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Positive Living Newsletter

Acceptance, Transcendence, and Yin-Yang Dialectics: The Three Basic Tenets of Second Wave Positive Psychology

President’s Report for the Positive Living Newsletter (November 2016). Read the rest of the newsletter here. Since the INPM is home of second wave positive psychology (PP 2.0), this month I will continue to examine this topic so that our readers can have a better understanding of the three basic tenets of PP 2.0. The most fundamental tenet or the overarching conceptual framework for PP 2.0 is the Yin-Yang dialectics as illustrated in the above Carl Jung quote and a quote from Tao Te Ching (道德經), written by Lao-tzu (老子) and translated into English by Stephen Mitchell (1988): When people see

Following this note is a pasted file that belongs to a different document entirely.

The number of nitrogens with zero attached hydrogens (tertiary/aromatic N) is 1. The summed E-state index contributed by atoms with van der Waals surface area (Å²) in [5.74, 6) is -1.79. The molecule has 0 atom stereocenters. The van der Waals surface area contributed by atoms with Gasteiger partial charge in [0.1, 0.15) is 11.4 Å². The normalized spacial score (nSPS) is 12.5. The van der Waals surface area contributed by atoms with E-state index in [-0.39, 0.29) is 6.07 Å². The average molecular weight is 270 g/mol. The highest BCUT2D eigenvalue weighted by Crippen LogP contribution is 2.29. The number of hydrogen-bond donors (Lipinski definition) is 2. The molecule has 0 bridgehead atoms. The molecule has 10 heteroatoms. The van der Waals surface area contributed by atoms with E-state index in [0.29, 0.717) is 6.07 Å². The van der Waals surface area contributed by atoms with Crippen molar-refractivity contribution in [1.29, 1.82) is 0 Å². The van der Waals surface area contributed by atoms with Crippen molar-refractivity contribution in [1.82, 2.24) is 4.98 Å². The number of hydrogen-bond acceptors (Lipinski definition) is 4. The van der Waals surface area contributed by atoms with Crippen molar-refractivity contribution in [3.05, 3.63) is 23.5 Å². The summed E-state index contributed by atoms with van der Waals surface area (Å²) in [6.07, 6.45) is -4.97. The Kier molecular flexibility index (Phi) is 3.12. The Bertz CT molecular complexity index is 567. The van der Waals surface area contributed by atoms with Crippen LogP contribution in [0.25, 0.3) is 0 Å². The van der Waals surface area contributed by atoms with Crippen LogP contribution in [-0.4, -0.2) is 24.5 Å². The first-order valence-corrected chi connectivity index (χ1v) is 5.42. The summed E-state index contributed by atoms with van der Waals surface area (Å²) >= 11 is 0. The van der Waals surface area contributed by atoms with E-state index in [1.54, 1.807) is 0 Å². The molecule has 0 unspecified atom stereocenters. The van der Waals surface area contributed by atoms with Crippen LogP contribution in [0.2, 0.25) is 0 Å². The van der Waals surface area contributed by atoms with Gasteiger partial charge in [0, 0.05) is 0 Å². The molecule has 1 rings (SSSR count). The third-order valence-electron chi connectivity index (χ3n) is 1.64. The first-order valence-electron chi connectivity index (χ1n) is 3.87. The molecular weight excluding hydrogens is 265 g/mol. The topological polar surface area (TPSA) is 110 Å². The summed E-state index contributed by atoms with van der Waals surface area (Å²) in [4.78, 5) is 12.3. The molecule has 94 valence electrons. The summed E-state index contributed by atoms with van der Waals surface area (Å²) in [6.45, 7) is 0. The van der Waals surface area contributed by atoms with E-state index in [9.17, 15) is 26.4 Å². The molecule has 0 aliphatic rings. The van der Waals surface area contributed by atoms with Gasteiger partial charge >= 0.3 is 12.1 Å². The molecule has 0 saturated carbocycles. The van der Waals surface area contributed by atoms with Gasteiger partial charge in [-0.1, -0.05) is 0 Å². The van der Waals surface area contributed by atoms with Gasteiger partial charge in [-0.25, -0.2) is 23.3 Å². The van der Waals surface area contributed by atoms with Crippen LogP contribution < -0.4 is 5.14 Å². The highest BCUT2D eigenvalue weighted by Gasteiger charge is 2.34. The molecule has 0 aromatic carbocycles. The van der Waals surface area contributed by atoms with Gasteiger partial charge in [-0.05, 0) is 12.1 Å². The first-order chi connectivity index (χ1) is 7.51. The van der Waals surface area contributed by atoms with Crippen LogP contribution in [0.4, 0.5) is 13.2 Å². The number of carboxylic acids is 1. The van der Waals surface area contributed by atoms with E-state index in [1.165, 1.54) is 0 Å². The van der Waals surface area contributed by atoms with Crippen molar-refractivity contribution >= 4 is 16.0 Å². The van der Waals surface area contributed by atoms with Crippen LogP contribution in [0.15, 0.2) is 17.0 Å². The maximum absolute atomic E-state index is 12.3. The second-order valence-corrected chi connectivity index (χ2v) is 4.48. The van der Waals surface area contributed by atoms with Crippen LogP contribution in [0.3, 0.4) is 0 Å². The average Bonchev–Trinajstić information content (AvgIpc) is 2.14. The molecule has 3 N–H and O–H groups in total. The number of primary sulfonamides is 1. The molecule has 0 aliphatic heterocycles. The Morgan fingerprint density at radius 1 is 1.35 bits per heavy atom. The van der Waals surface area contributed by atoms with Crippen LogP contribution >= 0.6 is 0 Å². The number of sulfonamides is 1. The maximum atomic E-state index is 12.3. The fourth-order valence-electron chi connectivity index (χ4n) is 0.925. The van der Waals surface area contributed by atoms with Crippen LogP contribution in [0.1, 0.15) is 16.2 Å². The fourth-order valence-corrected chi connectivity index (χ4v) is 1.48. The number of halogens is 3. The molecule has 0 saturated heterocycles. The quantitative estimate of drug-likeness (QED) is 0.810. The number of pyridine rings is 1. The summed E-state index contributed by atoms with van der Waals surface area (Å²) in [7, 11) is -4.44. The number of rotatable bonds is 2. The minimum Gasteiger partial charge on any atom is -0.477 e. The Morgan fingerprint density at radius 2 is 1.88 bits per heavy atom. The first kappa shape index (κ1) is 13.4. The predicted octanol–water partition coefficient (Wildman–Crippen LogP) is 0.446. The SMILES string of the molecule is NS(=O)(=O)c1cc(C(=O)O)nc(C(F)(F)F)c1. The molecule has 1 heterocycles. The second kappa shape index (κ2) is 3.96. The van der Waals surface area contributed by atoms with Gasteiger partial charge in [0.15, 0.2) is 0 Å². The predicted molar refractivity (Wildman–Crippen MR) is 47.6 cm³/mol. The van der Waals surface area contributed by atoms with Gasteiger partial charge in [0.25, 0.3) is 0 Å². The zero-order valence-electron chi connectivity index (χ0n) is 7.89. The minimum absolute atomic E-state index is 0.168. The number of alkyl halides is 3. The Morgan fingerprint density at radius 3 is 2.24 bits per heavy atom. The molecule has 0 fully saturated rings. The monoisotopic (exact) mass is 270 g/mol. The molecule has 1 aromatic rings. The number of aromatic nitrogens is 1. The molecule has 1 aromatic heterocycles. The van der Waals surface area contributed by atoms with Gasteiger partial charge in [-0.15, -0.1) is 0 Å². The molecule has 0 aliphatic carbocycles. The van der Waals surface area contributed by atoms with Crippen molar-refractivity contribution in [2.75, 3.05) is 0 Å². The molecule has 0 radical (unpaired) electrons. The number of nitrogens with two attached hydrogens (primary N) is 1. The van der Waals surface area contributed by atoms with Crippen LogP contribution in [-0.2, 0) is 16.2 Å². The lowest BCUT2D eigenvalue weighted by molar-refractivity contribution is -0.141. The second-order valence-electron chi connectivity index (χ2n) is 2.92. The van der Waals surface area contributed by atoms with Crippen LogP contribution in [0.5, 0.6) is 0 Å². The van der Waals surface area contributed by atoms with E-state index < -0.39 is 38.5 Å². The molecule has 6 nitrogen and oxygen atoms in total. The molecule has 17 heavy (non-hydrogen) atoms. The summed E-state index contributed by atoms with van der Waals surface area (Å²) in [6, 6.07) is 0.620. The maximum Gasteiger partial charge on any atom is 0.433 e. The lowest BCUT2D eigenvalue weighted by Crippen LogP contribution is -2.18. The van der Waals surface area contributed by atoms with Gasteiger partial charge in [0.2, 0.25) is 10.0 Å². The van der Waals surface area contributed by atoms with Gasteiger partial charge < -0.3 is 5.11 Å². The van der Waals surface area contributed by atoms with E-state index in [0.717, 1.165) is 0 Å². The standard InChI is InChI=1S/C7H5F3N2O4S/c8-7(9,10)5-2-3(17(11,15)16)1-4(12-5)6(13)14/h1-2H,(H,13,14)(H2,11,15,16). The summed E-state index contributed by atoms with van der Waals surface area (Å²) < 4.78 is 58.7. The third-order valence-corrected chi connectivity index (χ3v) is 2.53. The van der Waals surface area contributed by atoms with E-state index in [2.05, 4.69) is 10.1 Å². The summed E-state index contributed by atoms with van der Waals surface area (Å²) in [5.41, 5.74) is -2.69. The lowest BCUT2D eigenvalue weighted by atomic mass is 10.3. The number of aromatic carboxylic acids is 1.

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Positive Psychology in North America

Positive Psychology in North America

Historial Background to Positive Psychology in North America Humanistic Psychology The story of positive psychology (PP) in America begins long prior to the modern movement called PP, and the humanistic psychologists provide a reasonable place to begin. Humanist psychologists were the first psychologists who focused on the positive side of people—their innate goodness and natural tendency towards the self-actualization of their potentials. Carl Rogers and Abraham Maslow were the leading figures in this movement. The humanistic approach began as a reaction against the determinism of psychoanalysis and behaviorism, both of which were dominant forces in psychology in the 1950s and

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Positive Living Newsletter

INPM President’s Report – September 2016